Recapturing the status of indigenous knowledge and its relation to western science

Arie Rip*

*Corresponding author for this work

Research output: Contribution to journalArticleAcademicpeer-review

1 Citation (Scopus)
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Abstract

Western science has become epistemically and politically correct over the last two or three centuries (in the West, and then elsewhere). Its practical correctness has been underpinned by claims about utility, about technological and other goodies derived from science – a sort of internal cargo cult, but one which is coming under pressure in the risk society. Indigenous knowledge is becoming practically correct (as an as yet insufficiently tapped resource for development) and politically correct (cf. reconciliation). Is it now also epistemically correct? For that matter, how ‘correct’ is Western science here? I will use sociology of knowledge insights to address these questions, after outlining the structure of debate and practice on indigenous knowledge.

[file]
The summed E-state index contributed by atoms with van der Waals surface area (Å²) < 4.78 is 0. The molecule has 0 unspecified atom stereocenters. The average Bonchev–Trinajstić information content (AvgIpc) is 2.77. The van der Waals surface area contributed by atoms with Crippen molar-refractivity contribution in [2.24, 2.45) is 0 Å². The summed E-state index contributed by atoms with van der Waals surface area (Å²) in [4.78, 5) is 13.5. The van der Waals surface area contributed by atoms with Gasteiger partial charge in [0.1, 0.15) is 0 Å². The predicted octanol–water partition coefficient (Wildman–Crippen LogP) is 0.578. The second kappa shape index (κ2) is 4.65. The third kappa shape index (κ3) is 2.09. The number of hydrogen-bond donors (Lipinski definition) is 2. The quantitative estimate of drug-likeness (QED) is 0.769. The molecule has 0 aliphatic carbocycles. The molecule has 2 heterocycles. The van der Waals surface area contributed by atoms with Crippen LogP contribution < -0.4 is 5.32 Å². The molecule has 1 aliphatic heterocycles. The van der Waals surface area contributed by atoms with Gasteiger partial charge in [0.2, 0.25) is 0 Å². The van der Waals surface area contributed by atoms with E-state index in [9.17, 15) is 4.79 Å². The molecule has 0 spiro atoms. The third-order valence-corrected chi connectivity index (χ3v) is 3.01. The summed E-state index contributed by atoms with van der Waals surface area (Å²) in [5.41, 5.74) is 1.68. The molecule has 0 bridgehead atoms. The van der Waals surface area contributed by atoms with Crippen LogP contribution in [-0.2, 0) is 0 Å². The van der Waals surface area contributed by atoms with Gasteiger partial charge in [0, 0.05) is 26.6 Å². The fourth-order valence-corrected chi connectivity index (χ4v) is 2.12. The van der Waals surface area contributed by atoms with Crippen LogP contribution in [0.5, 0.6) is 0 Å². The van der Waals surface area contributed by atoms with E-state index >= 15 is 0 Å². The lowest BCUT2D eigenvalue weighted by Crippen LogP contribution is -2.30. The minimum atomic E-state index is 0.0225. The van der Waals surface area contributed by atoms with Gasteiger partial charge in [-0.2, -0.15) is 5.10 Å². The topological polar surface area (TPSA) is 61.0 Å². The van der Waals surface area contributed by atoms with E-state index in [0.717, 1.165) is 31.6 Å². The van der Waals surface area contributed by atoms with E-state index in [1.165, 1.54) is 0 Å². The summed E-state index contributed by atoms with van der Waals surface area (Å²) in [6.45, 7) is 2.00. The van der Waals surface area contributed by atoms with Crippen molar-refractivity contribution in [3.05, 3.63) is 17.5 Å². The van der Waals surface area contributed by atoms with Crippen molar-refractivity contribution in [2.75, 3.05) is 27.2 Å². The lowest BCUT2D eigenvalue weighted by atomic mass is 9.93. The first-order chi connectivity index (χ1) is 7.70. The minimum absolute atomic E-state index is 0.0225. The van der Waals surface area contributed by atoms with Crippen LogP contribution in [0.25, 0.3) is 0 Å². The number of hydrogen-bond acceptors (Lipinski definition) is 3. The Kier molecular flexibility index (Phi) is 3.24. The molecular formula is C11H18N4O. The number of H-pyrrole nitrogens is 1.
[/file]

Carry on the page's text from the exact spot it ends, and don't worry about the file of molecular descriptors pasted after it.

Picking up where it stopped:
Original languageEnglish
Pages (from-to)86-107
Number of pages22
JournalCritical Studies in Teaching and Learning
Volume7
Issue number1
DOIs
Publication statusPublished - 30 Jun 2019

Keywords

  • Cosmovision
  • Epistemic correctness
  • Indigenous knowledge
  • Political correctness
  • Practical correctness
  • Western science

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